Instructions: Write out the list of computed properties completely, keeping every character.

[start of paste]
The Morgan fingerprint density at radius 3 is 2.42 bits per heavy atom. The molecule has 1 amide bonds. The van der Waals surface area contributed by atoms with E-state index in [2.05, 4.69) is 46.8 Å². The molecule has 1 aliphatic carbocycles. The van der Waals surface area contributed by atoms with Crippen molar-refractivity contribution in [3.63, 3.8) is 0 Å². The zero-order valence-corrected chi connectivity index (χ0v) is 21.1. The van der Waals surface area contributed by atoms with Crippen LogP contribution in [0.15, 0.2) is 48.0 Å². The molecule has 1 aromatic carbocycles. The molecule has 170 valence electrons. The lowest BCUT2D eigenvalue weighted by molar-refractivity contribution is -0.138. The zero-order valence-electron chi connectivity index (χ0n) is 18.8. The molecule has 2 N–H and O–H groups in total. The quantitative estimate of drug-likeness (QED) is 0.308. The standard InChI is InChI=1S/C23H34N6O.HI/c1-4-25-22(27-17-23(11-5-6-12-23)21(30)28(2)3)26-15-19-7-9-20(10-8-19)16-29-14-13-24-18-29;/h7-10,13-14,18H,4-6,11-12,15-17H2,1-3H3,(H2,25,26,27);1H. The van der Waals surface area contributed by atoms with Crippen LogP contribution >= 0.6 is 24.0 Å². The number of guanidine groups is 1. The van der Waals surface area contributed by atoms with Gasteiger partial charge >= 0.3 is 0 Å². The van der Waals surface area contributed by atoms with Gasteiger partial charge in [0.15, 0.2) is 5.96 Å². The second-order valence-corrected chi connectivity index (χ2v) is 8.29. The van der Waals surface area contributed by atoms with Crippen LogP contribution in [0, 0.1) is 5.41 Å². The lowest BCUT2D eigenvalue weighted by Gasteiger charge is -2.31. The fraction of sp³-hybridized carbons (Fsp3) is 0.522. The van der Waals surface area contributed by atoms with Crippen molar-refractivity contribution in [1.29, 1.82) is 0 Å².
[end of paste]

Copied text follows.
The Morgan fingerprint density at radius 3 is 2.42 bits per heavy atom. The molecule has 1 amide bonds. The van der Waals surface area contributed by atoms with E-state index in [2.05, 4.69) is 46.8 Å². The molecule has 1 aliphatic carbocycles. The van der Waals surface area contributed by atoms with Crippen molar-refractivity contribution in [3.63, 3.8) is 0 Å². The zero-order valence-corrected chi connectivity index (χ0v) is 21.1. The van der Waals surface area contributed by atoms with Crippen LogP contribution in [0.15, 0.2) is 48.0 Å². The molecule has 1 aromatic carbocycles. The molecule has 170 valence electrons. The lowest BCUT2D eigenvalue weighted by molar-refractivity contribution is -0.138. The zero-order valence-electron chi connectivity index (χ0n) is 18.8. The molecule has 2 N–H and O–H groups in total. The quantitative estimate of drug-likeness (QED) is 0.308. The standard InChI is InChI=1S/C23H34N6O.HI/c1-4-25-22(27-17-23(11-5-6-12-23)21(30)28(2)3)26-15-19-7-9-20(10-8-19)16-29-14-13-24-18-29;/h7-10,13-14,18H,4-6,11-12,15-17H2,1-3H3,(H2,25,26,27);1H. The van der Waals surface area contributed by atoms with Crippen LogP contribution >= 0.6 is 24.0 Å². The number of guanidine groups is 1. The van der Waals surface area contributed by atoms with Gasteiger partial charge >= 0.3 is 0 Å². The van der Waals surface area contributed by atoms with Gasteiger partial charge in [0.15, 0.2) is 5.96 Å². The second-order valence-corrected chi connectivity index (χ2v) is 8.29. The van der Waals surface area contributed by atoms with Crippen LogP contribution in [0, 0.1) is 5.41 Å². The lowest BCUT2D eigenvalue weighted by Gasteiger charge is -2.31. The fraction of sp³-hybridized carbons (Fsp3) is 0.522. The van der Waals surface area contributed by atoms with Crippen molar-refractivity contribution in [1.29, 1.82) is 0 Å².